New video series features yoga instructors who have served in our armed forces, filmed at some of our most beautiful parks.
This month, NPCA is launching a new partnership with Veterans Yoga Project to create a series of yoga and mindfulness videos recorded in different national parks. Our first video features Army Intelligence Analyst and long-time wellness enthusiast Alicia Brill.
For Brill, nature played a major part in her upbringing.
“I grew up on a dairy farm north of Seattle,” says Brill. “We fed calves, drove tractors, changed irrigation, befriended all of the barn cats, played in the hay and showed cows in 4-H during the summertime.”
Like nature, the armed forces were part of her childhood. Both her father and her grandfather served in the U.S. Navy.
Brill witnessed 9/11 during her senior year of high school. It was this moment, combined with a desire to serve her country, see the world and receive an education, that inspired her to enlist in the U.S. Army that year.
“I decided to enlist as an intelligence analyst,” says Brill. “I initially wanted to become a linguist, for my love of languages, but you needed to be 19 years old for that job and, at the time, I didn’t want to wait.”
A few years later, her older sister took her to her very first yoga class. “The teacher was great, and I fell in love with the practice right from the start,” says Brill.
It was this practice that she took with her to her deployment in Guantanamo Bay, Cuba. Despite the severe setting, she received encouragement from those around her to continue.
“My squad leader, officers in charge, and my coworkers were all supportive of my practice,” says Brill of her time at Guantanamo Bay. “They each helped to ensure that I left work on time each week, made sure I had vehicle access to get to and from my yoga class, and my squad leader actually joined me in this weekly yoga practice. … This feeling of support has stayed with me.”
And after a decade of hoping to someday do it, Brill got her yoga teacher training through 8 Limbs Yoga Studios in Seattle, Washington.
“Through my yoga teacher training, I learned how yoga was not just the asana [movement] practice that it’s most often associated with in the U.S.,” says Brill. “Instead, I think of yoga more as a practice in how we live our lives, the intentions we bring to each day, our choices, and how we respond to what’s in front of us now.”
Brill had long envisioned herself bringing yoga to other military veterans. During her teacher training, she completed a research paper on the benefits of yoga for PTSD and healing from trauma. This was also around the time that she became aware of Veterans Yoga Project. She enrolled in their 15-hour Mindful Resilience for Trauma Recovery training.
“I immediately felt at home being amongst the Veterans Yoga Project community,” she says.
After graduating her teacher training, Brill got to bring her vision to life, teaching veterans at both the Veterans of Foreign Wars in Ballard and the Seattle Veterans Center, which was a bit like a homecoming.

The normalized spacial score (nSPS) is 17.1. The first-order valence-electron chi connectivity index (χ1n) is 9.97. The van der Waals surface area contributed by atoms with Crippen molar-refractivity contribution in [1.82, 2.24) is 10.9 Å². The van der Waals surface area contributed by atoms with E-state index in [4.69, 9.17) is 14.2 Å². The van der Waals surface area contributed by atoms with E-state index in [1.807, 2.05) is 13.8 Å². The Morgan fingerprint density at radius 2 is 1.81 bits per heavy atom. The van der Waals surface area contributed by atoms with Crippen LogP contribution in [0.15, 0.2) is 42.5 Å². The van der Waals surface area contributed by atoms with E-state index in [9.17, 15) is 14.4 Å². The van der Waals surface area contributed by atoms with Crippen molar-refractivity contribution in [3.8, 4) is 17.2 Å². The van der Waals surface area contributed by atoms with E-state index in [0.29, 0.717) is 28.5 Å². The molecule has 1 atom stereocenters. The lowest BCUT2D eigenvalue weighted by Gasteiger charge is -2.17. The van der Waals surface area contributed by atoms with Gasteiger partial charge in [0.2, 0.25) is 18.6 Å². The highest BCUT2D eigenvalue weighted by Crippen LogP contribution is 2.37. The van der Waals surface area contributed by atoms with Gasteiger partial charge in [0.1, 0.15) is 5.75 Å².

“Ironically enough, the Seattle Vet Center was the exact same building I had completed my processing in for the Army, almost 20 years prior!” says Brill.
Brill and her husband – a fellow Army veteran – decided on a career change. Both have a deep love of nature, especially the mountains, and are avid mountaineers.
“We bought an RV, my husband completed a seasonal academy to become a park ranger, and Glacier National Park offered us both seasonal positions in the summer of 2018,” says Brill. “We spent a winter season at Hawai’i Volcanoes National Park, but otherwise, we’ve both been working here at Glacier ever since.”
Brill works in the Visitor and Resource Protection division and recently helped create the First Responder Wellness program at the park.
“Our First Responder Wellness program is still in its infancy stages, but essentially, this program is geared towards supporting the overall mental health and wellbeing of our law enforcement officers and park dispatchers,” says Brill – adding that all park employees and volunteers could benefit from the program.
The ongoing pandemic has presented challenges and setbacks as people stay home to avoid exposure. However, Brill hasn’t been deterred. She is proud to have recorded her yoga practice along the shores of Glacier’s Lake McDonald as part of Veterans Yoga Project’s partnership with NPCA.
“Lake McDonald brings me an immediate feeling of grounded serenity and overwhelming peace,” she says.
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For many, nature itself provides a grounding, meditative experience, and yoga can provide the same feelings. Combined, the benefits can be powerful and profound.
“Yoga is an intentional practice and commitment towards what we want to cultivate in ourselves and for our lives,“ says Brill. "It’s also helped me to cultivate a relationship with myself that is much kinder and more compassionate.”
About the author
Abby Rosmarin is a registered yoga teacher and writer based out of New Hampshire. She is the author of six books, including the Amazon bestselling "The Secret to a Happy Marriage" and "Venom." Her work has been featured on Huffington Post, Bustle, MindBodyGreen and others.